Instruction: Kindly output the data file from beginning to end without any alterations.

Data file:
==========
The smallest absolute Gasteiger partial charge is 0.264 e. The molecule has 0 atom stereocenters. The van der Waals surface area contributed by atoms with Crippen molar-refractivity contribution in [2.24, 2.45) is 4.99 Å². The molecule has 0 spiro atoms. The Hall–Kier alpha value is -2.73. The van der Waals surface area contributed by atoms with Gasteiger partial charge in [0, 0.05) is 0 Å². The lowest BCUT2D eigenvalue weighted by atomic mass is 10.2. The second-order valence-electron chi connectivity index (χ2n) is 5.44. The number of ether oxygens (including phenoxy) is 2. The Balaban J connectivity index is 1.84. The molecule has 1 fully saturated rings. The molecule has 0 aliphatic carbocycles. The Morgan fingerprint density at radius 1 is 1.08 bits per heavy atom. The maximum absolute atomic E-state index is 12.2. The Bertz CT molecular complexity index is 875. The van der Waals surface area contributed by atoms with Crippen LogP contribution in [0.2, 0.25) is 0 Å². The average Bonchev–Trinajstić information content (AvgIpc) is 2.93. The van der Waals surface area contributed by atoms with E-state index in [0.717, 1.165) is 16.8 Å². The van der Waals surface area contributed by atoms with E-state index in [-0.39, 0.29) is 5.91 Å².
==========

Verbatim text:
The smallest absolute Gasteiger partial charge is 0.264 e. The molecule has 0 atom stereocenters. The van der Waals surface area contributed by atoms with Crippen molar-refractivity contribution in [2.24, 2.45) is 4.99 Å². The molecule has 0 spiro atoms. The Hall–Kier alpha value is -2.73. The van der Waals surface area contributed by atoms with Gasteiger partial charge in [0, 0.05) is 0 Å². The lowest BCUT2D eigenvalue weighted by atomic mass is 10.2. The second-order valence-electron chi connectivity index (χ2n) is 5.44. The number of ether oxygens (including phenoxy) is 2. The Balaban J connectivity index is 1.84. The molecule has 1 fully saturated rings. The molecule has 0 aliphatic carbocycles. The Morgan fingerprint density at radius 1 is 1.08 bits per heavy atom. The maximum absolute atomic E-state index is 12.2. The Bertz CT molecular complexity index is 875. The van der Waals surface area contributed by atoms with Crippen LogP contribution in [0.2, 0.25) is 0 Å². The average Bonchev–Trinajstić information content (AvgIpc) is 2.93. The van der Waals surface area contributed by atoms with E-state index in [0.717, 1.165) is 16.8 Å². The van der Waals surface area contributed by atoms with E-state index in [-0.39, 0.29) is 5.91 Å².